The legacy of modernist sculptor and architect Isamu Noguchi in the history of art is unshakeable. However, as a Japanese American who lived through World War II and its aftermath, a period of rising anti-Japanese sentiment in the United States and distrust of Americans in Japan, he finds himself often felt without rooting in his identity. He is said to have found refuge in the natural world, a lifelong love story that has given his works their sensual and biomorphic quality.
As reports of incidents of bias and hate crimes against people of Asian descent have increased in the United States and elsewhere over the past year, fueled by racism and xenophobia exacerbated by pandemic misinformation, the museum The artist’s eponymous in New York sought to send a message of solidarity. This summer, the Noguchi Museum in Queens launched an open call to turn its outdoor banners into anti-racist symbols that would greet the building’s various passers-by, even if they didn’t walk through its doors.
The criteria: Applicants had to be emerging artists from Asia and the Pacific Islands (AAPI), and they had to work or reside in Queens, a neighborhood heavily populated by immigrants whose undeniable wealth of creative prowess is sometimes eclipsed by neighbors Brooklyn and Manhattan.
“At first, when we were discussing the parameters of the project, we thought about opening it up to all of New York, but we decided we wanted to hear specifically from our local Queens-based AAPI artists,” Katie Korns, museum administrative associate , said Hyperallergic. “We knew it would shrink the pool, but it was important because I feel like a lot of times the Queens artist community is kind of overlooked.”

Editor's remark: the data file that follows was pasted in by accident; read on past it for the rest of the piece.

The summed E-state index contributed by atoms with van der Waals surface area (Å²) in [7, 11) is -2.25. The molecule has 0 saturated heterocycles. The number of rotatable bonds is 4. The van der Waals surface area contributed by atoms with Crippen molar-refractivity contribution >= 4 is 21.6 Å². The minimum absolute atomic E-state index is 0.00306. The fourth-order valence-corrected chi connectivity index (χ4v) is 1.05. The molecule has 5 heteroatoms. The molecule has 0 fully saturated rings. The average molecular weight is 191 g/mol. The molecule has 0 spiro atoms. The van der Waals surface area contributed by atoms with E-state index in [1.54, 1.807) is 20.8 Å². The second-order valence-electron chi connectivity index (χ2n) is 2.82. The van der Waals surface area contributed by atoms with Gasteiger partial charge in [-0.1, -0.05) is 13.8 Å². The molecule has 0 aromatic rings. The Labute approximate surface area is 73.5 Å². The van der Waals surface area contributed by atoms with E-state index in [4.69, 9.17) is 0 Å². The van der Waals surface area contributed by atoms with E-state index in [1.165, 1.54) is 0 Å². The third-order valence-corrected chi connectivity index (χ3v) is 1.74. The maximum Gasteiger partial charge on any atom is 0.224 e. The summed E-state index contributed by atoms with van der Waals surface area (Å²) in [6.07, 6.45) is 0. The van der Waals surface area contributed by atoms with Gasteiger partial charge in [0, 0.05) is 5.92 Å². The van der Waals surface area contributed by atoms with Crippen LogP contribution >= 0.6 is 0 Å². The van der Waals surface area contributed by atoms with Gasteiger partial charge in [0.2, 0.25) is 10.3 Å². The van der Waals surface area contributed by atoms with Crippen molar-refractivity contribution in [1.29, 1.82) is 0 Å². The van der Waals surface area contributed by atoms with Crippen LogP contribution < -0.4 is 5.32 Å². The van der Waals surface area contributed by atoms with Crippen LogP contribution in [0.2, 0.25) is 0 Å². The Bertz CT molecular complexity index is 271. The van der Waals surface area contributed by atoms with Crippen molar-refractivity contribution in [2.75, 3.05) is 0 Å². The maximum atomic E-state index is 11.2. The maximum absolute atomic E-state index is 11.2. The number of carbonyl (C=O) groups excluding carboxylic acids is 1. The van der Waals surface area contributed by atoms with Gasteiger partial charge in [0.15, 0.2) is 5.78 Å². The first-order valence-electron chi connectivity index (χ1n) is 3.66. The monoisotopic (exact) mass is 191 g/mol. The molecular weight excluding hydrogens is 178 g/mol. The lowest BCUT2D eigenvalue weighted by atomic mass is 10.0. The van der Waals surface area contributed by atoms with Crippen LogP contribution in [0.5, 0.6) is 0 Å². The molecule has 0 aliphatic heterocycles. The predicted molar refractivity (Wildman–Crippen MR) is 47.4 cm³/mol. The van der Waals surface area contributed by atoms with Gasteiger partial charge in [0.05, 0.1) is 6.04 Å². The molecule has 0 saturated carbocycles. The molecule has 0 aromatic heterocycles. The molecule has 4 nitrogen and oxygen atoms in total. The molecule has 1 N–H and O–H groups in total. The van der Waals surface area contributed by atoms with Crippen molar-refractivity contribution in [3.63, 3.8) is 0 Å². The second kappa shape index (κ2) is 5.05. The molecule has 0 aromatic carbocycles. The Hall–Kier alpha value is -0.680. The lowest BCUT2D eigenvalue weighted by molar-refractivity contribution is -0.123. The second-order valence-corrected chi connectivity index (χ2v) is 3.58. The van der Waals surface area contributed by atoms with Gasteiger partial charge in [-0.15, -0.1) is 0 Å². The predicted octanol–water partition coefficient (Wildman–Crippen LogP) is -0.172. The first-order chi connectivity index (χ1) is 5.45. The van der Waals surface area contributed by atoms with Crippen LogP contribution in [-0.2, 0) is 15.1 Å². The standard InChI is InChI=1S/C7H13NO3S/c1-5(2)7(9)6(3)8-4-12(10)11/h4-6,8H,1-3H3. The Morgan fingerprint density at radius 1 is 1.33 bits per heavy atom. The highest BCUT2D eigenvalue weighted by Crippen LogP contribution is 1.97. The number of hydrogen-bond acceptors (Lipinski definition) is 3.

The winning banners, designed by Taiwanese artist Chemin Hsiao, were unveiled this week to coincide with the 117th anniversary of Noguchi’s birth on November 17. Finalists Woomin Kim and Mo Kong were also celebrated in a ceremony on Tuesday, their works reproduced in the museum lobby.
Hsiao describes his proposal, “Dandelions Know” (2021), as a “visual essay,” with each sequential banner conveying a narrative of support and hope rendered in meditative watercolors. The spider imagery in the first two banners conjures up the seemingly unavoidable web that racism can weave, but in the third, a masked figure “cuts the loop” of hatred. The other designs, printed on the back, represent dandelions, origami cranes and hugging gestures.
After reading the story of Vicha Ratanapakdee, an 84-year-old Thai man who was put to death in San Francisco this summer, Hsiao felt helpless. The incident was part of an alarming and deadly wave of attacks that alerted the country to rising anti-Asian violence.
“It is so difficult to approach this problem, because our work cannot help these people who have already suffered, whose family is gone,” Hsiao said in an interview between the artists and Hyperallergic at the museum. “The only way to approach this was to ask myself, as an Asian living here, how I felt. “
“In an article, [Ratanapakdee’s] his son-in-law spoke of wishing he could forgive this person who pushed his father, ”continued Hsiao. “In one of the banners there is a man looking at the spiders. Instead of punishing, I wish we could examine the fear that caused this. And maybe think about what we can do about it.
“As Asians, we can be dandelions,” Hsiao said. “So when you fall, we try to catch up with you. “
Hsiao also drew on Noguchi’s personal experience as a Nisei, a second generation Japanese American. During World War II, the sculptor voluntarily entered the Poston War relocation camp in the Arizona desert. As a New York resident, Noguchi was exempted from a cruel executive decree that forced more than 100,000 people of Japanese descent to internment, but he chose to stay in Poston in hopes of improving living conditions in the camp. During this time, he observed how others like him navigated their culture and backgrounds.
“At camp, he found out that all of the Nisei were going through what he called a ‘special tragedy’: they didn’t feel American enough for America, and not Japanese enough for Japan,” he said. Hsiao told Hyperallergic. “He said the Nisei were ‘an intermediate people with no common ground.'”